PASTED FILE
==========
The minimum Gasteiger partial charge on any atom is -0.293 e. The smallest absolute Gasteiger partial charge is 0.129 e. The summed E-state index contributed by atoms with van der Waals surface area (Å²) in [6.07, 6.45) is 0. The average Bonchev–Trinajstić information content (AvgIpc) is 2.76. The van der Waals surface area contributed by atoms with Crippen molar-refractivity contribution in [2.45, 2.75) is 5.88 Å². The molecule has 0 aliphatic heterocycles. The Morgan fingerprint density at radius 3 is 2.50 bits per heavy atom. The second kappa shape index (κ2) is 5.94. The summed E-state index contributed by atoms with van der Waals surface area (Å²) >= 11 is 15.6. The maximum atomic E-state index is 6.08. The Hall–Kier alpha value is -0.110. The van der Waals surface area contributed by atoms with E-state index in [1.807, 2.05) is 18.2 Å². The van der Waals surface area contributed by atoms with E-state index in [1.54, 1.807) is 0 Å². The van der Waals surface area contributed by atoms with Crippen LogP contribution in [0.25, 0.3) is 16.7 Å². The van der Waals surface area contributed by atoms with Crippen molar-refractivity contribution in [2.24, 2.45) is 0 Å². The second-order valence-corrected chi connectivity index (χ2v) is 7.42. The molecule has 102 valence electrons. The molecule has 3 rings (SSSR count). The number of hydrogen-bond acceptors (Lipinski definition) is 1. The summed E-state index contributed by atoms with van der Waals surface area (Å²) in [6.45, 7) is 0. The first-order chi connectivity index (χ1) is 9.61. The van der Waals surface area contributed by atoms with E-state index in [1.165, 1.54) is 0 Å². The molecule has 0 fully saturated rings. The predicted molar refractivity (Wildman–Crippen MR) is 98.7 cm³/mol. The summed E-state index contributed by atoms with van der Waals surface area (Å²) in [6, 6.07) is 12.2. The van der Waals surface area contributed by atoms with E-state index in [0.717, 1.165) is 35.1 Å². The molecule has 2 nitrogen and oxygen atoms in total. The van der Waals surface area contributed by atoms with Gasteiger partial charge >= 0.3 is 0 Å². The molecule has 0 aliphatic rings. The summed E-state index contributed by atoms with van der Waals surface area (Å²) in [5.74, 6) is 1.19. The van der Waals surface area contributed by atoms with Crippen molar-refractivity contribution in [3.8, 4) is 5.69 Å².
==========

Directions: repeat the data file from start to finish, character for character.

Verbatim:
The minimum Gasteiger partial charge on any atom is -0.293 e. The smallest absolute Gasteiger partial charge is 0.129 e. The summed E-state index contributed by atoms with van der Waals surface area (Å²) in [6.07, 6.45) is 0. The average Bonchev–Trinajstić information content (AvgIpc) is 2.76. The van der Waals surface area contributed by atoms with Crippen molar-refractivity contribution in [2.45, 2.75) is 5.88 Å². The molecule has 0 aliphatic heterocycles. The Morgan fingerprint density at radius 3 is 2.50 bits per heavy atom. The second kappa shape index (κ2) is 5.94. The summed E-state index contributed by atoms with van der Waals surface area (Å²) >= 11 is 15.6. The maximum atomic E-state index is 6.08. The Hall–Kier alpha value is -0.110. The van der Waals surface area contributed by atoms with E-state index in [1.807, 2.05) is 18.2 Å². The van der Waals surface area contributed by atoms with E-state index in [1.54, 1.807) is 0 Å². The van der Waals surface area contributed by atoms with Crippen LogP contribution in [0.25, 0.3) is 16.7 Å². The van der Waals surface area contributed by atoms with Crippen molar-refractivity contribution in [2.24, 2.45) is 0 Å². The second-order valence-corrected chi connectivity index (χ2v) is 7.42. The molecule has 102 valence electrons. The molecule has 3 rings (SSSR count). The number of hydrogen-bond acceptors (Lipinski definition) is 1. The summed E-state index contributed by atoms with van der Waals surface area (Å²) in [6.45, 7) is 0. The first-order chi connectivity index (χ1) is 9.61. The van der Waals surface area contributed by atoms with E-state index in [1.165, 1.54) is 0 Å². The molecule has 0 fully saturated rings. The predicted molar refractivity (Wildman–Crippen MR) is 98.7 cm³/mol. The summed E-state index contributed by atoms with van der Waals surface area (Å²) in [6, 6.07) is 12.2. The van der Waals surface area contributed by atoms with E-state index in [0.717, 1.165) is 35.1 Å². The molecule has 2 nitrogen and oxygen atoms in total. The van der Waals surface area contributed by atoms with Gasteiger partial charge >= 0.3 is 0 Å². The molecule has 0 aliphatic rings. The summed E-state index contributed by atoms with van der Waals surface area (Å²) in [5.74, 6) is 1.19. The van der Waals surface area contributed by atoms with Crippen molar-refractivity contribution in [3.8, 4) is 5.69 Å².